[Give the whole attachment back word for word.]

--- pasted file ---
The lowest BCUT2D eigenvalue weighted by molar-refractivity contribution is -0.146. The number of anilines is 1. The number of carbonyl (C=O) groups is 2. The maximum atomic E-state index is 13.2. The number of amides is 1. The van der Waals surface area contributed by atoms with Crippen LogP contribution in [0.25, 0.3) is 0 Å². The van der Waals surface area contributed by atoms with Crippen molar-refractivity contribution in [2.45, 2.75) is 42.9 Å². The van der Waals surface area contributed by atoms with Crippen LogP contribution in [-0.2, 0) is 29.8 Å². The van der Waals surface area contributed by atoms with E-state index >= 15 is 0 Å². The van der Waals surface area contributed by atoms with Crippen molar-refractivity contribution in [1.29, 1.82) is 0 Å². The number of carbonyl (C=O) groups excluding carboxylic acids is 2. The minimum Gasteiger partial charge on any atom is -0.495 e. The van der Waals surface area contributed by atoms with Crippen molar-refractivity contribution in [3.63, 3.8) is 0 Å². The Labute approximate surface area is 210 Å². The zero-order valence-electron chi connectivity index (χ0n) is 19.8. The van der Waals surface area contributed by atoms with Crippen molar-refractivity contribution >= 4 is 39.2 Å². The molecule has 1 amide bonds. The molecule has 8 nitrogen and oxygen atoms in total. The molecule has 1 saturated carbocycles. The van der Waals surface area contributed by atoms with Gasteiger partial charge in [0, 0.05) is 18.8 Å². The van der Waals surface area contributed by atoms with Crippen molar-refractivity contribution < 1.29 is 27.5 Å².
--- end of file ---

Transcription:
The lowest BCUT2D eigenvalue weighted by molar-refractivity contribution is -0.146. The number of anilines is 1. The number of carbonyl (C=O) groups is 2. The maximum atomic E-state index is 13.2. The number of amides is 1. The van der Waals surface area contributed by atoms with Crippen LogP contribution in [0.25, 0.3) is 0 Å². The van der Waals surface area contributed by atoms with Crippen molar-refractivity contribution in [2.45, 2.75) is 42.9 Å². The van der Waals surface area contributed by atoms with Crippen LogP contribution in [-0.2, 0) is 29.8 Å². The van der Waals surface area contributed by atoms with E-state index >= 15 is 0 Å². The van der Waals surface area contributed by atoms with Crippen molar-refractivity contribution in [1.29, 1.82) is 0 Å². The number of carbonyl (C=O) groups excluding carboxylic acids is 2. The minimum Gasteiger partial charge on any atom is -0.495 e. The van der Waals surface area contributed by atoms with Crippen molar-refractivity contribution in [3.63, 3.8) is 0 Å². The Labute approximate surface area is 210 Å². The zero-order valence-electron chi connectivity index (χ0n) is 19.8. The van der Waals surface area contributed by atoms with Crippen molar-refractivity contribution >= 4 is 39.2 Å². The molecule has 1 amide bonds. The molecule has 8 nitrogen and oxygen atoms in total. The molecule has 1 saturated carbocycles. The van der Waals surface area contributed by atoms with Gasteiger partial charge in [0, 0.05) is 18.8 Å². The van der Waals surface area contributed by atoms with Crippen molar-refractivity contribution < 1.29 is 27.5 Å².